The helmet, although using the standard Episode III-era Clone Trooper helmet, is distinctive in one respect -- it has an additional visor -- I'm assuming binocular scopes or some sort of scanner -- that lowers into place over the standard helmet visor. This has turned up on Clone Troopers before, but not at all frequently. It's attached to the helmet by two pegs on the side, and raises and lowers, and has a slight sliding aspect to it so that it can close in on the helmet visor, and raise over the top of the head easily. This second visor has a narrow slit running across the front. Its precise function isn't mentioned, and for all I know, it could have an assortment of functions.
Deviss' helmet has a dark red stripe running down the front, vertically. It goes over the ridge on the top of the helmet, which remains white, and ends at the top of the back of the helmet. This dark red color, distinctly different from the brighter red of, say, the Shock Troopers that Palpatine kept close by, has been seen on occasion in the line, on other Clone Troopers, but not in this precise armor pattern.
Deviss' helmet is not removable. This is fine with me. I've never entirely understood why any of the Clone Trooper figures bothered with removable helmets. They all look the same underneath it, and the demands of the plastic figure generally result in a helmet that looks a little too big relative to the rest of the body, as opposed to the helmet just being the figure's head.
Deviss' Clone Trooper armor is fairly straight forward in and of itself. His distinctive dark red markings continue on the armor, and include a vertical stripe on his mid-torso, broad stripes all the way down his arms, a broad stripe on each of his knee pads, and red stripes across the tops of his shoes. There is also red detailing on the pads of his pauldron, and on his belt buckle.
The figure is superbly well-articulated. I especially appreciate this. Most Clone Troopers are well articulated. A few, however, over the years, have not been. Interestingly, some of these are being remade into the line, with better articulated bodies. Fine by me. When you've got Clone Trooper molds that allow a figure to have a full range of motion, there's really no excuse in my opinion for using anything less.
Deviss is fully poseable at the head, arms, elbows, wrists, legs, knees, and ankles. This includes not only back and forth movement, but also swivels in the elbows and knees.
One thing about Clone Troopers, even though I doubt it was in the back of the mind of George Lucas when he came up with them. They make excellent action figures. Now, I'm not normally all that picky about visible articulation joints, unless a given figure has been given so much really blatant articulation that he looks like he came out of an erector set.
However, the design of the Clone Trooper armor seems to lend itself especially well to being made into a well-articulated action figure where most of the articulation points are not all that apparently, largely because those points, such as the elbows and knees, are part of the ridged black "undersuit" of the figure's design, and the articulation points can be rather effectively hidden in these areas. The end result is a nicely poseable action figure with relatively invisible articulation points.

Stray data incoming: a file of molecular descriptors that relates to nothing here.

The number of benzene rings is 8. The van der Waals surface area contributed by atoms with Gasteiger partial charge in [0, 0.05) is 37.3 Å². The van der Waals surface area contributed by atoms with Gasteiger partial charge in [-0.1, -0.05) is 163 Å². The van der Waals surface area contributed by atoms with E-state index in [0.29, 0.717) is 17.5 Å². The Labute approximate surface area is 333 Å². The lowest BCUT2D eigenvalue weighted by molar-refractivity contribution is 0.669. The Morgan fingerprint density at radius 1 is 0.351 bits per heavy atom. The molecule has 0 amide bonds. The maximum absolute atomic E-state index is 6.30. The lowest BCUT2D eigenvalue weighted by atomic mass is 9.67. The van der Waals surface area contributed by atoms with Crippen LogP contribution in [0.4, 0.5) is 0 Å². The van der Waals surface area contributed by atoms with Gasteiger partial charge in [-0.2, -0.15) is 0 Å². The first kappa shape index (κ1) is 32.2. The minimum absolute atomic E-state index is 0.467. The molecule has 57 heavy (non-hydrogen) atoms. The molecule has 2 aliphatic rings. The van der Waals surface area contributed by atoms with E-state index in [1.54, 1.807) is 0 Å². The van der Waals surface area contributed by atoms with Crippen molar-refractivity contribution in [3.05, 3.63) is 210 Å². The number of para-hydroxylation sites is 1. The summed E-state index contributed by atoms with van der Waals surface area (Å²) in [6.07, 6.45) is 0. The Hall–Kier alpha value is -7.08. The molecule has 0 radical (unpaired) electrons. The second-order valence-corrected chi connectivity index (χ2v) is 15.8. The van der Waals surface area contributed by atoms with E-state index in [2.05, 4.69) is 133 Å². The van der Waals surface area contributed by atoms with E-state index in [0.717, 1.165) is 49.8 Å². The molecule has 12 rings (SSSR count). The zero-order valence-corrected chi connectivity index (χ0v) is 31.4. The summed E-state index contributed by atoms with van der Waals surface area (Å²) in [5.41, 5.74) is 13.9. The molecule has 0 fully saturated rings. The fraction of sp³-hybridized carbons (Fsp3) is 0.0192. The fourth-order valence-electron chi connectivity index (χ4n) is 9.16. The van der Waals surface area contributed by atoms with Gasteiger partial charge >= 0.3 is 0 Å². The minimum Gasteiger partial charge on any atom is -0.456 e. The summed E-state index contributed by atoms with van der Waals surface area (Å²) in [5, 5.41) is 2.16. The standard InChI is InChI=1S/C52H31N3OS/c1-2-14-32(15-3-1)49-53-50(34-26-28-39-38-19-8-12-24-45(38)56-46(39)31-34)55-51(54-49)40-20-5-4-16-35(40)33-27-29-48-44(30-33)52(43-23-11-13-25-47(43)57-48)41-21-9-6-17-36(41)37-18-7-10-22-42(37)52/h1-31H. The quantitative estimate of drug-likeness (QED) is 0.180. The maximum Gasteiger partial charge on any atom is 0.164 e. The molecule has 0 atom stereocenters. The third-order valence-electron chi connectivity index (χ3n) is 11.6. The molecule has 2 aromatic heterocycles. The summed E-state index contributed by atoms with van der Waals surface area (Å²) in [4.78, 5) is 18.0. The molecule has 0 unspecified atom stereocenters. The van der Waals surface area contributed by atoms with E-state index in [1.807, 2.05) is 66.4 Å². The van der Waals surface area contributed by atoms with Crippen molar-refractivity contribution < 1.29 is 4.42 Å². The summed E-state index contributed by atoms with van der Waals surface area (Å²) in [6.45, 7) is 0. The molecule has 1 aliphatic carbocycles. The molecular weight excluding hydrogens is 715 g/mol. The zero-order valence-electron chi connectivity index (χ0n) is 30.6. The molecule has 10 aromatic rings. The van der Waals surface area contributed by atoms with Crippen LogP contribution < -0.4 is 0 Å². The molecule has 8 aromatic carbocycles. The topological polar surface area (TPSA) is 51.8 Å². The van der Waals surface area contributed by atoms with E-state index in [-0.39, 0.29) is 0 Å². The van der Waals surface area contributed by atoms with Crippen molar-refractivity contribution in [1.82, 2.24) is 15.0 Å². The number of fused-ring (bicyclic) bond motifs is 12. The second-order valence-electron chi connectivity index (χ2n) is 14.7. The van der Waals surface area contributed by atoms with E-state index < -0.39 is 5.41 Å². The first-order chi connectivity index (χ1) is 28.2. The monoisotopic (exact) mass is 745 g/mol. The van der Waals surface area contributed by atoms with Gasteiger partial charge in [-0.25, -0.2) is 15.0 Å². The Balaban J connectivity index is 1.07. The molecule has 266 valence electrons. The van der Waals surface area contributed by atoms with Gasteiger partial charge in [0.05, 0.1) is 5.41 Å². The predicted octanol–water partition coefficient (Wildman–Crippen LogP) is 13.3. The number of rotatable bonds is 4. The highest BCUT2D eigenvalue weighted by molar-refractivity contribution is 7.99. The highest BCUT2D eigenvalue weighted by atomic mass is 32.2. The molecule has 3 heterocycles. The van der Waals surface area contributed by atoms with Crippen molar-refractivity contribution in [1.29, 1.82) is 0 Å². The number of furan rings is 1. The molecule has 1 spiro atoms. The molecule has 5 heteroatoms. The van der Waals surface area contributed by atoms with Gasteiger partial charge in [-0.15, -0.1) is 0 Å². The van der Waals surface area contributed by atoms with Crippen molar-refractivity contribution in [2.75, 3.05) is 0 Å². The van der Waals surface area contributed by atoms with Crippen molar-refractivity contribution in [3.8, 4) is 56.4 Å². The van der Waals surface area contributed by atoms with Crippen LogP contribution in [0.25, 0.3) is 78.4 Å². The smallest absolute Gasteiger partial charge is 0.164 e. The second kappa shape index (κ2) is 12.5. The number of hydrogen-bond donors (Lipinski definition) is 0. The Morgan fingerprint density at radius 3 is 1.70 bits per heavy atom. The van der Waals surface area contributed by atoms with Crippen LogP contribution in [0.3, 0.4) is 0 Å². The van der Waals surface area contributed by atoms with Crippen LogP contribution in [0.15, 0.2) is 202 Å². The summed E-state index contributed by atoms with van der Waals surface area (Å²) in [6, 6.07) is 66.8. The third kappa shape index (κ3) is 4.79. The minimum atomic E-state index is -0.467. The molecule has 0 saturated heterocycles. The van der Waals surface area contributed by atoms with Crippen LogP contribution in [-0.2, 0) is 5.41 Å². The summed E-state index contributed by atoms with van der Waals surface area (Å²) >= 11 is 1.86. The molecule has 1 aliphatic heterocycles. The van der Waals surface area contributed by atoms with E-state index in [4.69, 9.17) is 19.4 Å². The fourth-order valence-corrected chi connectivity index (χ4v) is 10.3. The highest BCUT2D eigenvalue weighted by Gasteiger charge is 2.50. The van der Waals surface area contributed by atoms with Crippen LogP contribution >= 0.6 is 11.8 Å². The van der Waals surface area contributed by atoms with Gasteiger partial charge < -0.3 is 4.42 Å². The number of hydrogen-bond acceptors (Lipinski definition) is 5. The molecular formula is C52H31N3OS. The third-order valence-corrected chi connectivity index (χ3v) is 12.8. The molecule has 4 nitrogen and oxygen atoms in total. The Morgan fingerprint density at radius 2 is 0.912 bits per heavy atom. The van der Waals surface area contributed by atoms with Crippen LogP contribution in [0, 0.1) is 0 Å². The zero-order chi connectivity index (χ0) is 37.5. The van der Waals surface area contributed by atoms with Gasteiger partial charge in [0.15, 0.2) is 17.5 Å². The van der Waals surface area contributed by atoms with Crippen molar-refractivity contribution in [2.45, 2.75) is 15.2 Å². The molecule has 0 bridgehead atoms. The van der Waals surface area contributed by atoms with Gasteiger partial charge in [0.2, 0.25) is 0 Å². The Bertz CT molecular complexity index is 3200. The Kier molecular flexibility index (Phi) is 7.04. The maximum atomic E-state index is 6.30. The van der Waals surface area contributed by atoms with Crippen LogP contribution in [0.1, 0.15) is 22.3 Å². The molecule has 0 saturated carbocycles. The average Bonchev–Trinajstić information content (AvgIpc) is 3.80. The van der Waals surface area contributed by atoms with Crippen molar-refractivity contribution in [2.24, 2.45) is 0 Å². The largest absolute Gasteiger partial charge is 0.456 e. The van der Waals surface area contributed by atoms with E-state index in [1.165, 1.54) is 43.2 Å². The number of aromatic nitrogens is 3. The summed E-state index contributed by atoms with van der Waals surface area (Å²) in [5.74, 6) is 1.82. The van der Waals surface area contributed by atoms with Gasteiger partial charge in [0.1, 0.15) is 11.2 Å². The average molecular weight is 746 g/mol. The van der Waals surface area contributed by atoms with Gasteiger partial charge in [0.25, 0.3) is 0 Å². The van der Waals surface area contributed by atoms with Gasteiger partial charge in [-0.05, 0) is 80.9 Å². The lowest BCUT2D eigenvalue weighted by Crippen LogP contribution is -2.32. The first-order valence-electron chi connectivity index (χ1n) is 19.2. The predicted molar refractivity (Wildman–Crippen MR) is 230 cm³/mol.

One thing a little curious about Deviss. Most Clone Troopers that I've bought, regardless of how well they're articulated, tend to be poseable either at the mid-torso or the waist, depending on which set of molds is used for that particular figure. Deviss has neither. It's not at all a big deal to me. He's still very poseable and I'm not complaining in the least. But I don't recall seeing a torso before that wasn't poseable at one or the other point.
As stated before, Deviss has the additional accouterments of the pauldron and kama. The pauldron, the additional shoulder armor, is a separate piece held in place very tightly by the figure's head. It's mostly black, although the section over the left shoulder is painted off-white with dark red sections. A small black strap with a couple of small white pouches hangs down to the right.
The kama is the skirt-like tunic that hangs from the waist. This is attached to the figure's belt, which is also a separate piece, and is buckled on pretty much like a real belt would be. There is an indentation in the figure's torso so that the belt does not seem to be a poor or exaggerated fit. The belt is painted white, as are a few attachments on the belt.
The kama itself is a light greyish-tan, and is meant to look like draped fabric hanging from the waist to about knee level. There have been a number of Clone Troopers of various specialized types to have these. Their kamas have varying looks to them, from colors and markings, to even looking rather worn out from battle. A few have even been "pre-posed" to look like they're flapping in the breeze or something.
I like Deviss'. It's not especially worn-looking at all, and it is displayed neatly. One might expect that Deviss takes good care of it, since under normal circumstances, he was not created as a Clone Trooper that would have been in line to earn one.